The Muscat family of grapes is widely grown for wine, raisins and table grapes. Their colour ranges from white to near black. Muscat wines almost always have a pronounced sweet floral aroma. Muscat grapes are grown around the world in Romania, Moldova, Bulgaria, Serbia, Israel, France, Germany, Portugal, Greece, Spain, Australia, Oregon, Hungary, Canada, Italy, Albania, Turkey, Slovenia, Chile and several other places. The breadth and number of varieties of Muscat suggest that it is perhaps the oldest domesticated grape variety, and there are theories that most families within the Vitis vinifera grape family are descended from the Muscat family.
Varieties of Muscat:
Muscat Blanc a Petits Grains: This grape is used for, Clairette de Die, and Muscat de Beaumes-de-Venise. It is also used for some Tokaji wines in Hungary.
Muscat of Alexandria: This grape is used for Sherry, moscatel or muscatel wines.
In Italy, it is widely used in sweeter sparkling wines like Asti. Their 'grapey' quality makes many wines made from Muscat easy to identify. Moscato d'Asti is a lightly sparkling (frizzante) variety of Muscat, made from the Moscato Bianco grape of the Piedmont region in Italy.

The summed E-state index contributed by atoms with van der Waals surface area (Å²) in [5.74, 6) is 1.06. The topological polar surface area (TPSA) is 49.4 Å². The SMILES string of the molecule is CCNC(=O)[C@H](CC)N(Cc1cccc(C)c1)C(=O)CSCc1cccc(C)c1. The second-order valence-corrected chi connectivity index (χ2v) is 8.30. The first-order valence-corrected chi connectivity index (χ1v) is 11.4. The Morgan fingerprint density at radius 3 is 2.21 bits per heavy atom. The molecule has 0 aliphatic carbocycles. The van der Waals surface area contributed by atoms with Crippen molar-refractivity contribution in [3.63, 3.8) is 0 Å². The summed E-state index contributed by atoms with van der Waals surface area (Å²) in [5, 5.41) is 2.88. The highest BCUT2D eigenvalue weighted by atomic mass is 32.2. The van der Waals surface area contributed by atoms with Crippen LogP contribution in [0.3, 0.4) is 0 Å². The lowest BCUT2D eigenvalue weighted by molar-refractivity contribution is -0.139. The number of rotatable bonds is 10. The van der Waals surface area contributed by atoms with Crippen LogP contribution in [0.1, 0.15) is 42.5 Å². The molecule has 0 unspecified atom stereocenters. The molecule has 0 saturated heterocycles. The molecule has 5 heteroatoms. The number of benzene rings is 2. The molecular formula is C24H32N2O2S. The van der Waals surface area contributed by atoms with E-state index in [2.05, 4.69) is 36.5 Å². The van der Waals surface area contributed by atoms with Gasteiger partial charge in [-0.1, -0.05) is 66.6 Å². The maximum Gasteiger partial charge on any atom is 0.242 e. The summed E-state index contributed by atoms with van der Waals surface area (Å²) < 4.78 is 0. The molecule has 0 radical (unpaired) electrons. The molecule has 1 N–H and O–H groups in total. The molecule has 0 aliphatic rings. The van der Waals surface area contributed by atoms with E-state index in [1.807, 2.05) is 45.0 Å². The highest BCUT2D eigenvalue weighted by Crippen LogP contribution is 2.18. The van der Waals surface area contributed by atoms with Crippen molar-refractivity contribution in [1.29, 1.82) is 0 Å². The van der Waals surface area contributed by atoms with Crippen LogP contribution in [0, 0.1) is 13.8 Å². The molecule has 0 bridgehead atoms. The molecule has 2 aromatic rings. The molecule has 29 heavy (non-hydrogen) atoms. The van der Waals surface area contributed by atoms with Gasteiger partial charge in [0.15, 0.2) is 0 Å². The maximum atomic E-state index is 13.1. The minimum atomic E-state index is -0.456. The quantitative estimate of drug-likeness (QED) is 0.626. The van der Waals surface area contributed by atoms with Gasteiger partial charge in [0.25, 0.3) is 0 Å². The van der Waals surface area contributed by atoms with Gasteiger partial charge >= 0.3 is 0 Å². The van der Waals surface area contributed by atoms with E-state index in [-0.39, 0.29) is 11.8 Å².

Muscat grapes are used to make a variety of sweet dessert wines in various parts of the world.
Typically, these are fortified wines, though some sweet late harvest and noble rot wines are also made from Muscat.
France produces a number of sweet fortified 'vins doux naturels' from Muscat grapes, such as Muscat de Beaumes-de-Venise.
In Alsace, Muscat is primarily a lighter style white wine, but can also be made in sweeter styles (Vendange Tardive and Selection de Grains Nobles).
Muscat wine is also the basis for Pisco, a brandy-like drink made in Peru and Chile, and Metaxa, a brandy-like drink made in Greece.
Muscat grapes have been found to have high concentrations of antioxidant flavonoids, in quantities as high as many varieties of red grapes.